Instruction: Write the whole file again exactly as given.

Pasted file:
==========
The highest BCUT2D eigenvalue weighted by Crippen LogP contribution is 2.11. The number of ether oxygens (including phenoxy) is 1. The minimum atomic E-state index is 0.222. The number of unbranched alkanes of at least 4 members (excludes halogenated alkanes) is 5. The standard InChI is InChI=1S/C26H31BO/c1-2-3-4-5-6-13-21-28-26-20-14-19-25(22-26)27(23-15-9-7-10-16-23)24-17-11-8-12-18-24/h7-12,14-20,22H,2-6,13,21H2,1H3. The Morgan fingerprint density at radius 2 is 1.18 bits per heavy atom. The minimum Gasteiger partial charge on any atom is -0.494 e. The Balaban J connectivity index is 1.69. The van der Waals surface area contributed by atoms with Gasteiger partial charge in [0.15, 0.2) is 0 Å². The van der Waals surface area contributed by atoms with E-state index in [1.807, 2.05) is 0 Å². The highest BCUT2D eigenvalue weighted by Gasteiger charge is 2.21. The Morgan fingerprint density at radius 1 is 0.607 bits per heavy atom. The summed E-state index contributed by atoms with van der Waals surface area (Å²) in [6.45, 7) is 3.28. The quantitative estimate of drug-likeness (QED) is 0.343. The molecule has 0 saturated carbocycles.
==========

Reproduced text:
The highest BCUT2D eigenvalue weighted by Crippen LogP contribution is 2.11. The number of ether oxygens (including phenoxy) is 1. The minimum atomic E-state index is 0.222. The number of unbranched alkanes of at least 4 members (excludes halogenated alkanes) is 5. The standard InChI is InChI=1S/C26H31BO/c1-2-3-4-5-6-13-21-28-26-20-14-19-25(22-26)27(23-15-9-7-10-16-23)24-17-11-8-12-18-24/h7-12,14-20,22H,2-6,13,21H2,1H3. The Morgan fingerprint density at radius 2 is 1.18 bits per heavy atom. The minimum Gasteiger partial charge on any atom is -0.494 e. The Balaban J connectivity index is 1.69. The van der Waals surface area contributed by atoms with Gasteiger partial charge in [0.15, 0.2) is 0 Å². The van der Waals surface area contributed by atoms with E-state index in [1.807, 2.05) is 0 Å². The highest BCUT2D eigenvalue weighted by Gasteiger charge is 2.21. The Morgan fingerprint density at radius 1 is 0.607 bits per heavy atom. The summed E-state index contributed by atoms with van der Waals surface area (Å²) in [6.45, 7) is 3.28. The quantitative estimate of drug-likeness (QED) is 0.343. The molecule has 0 saturated carbocycles.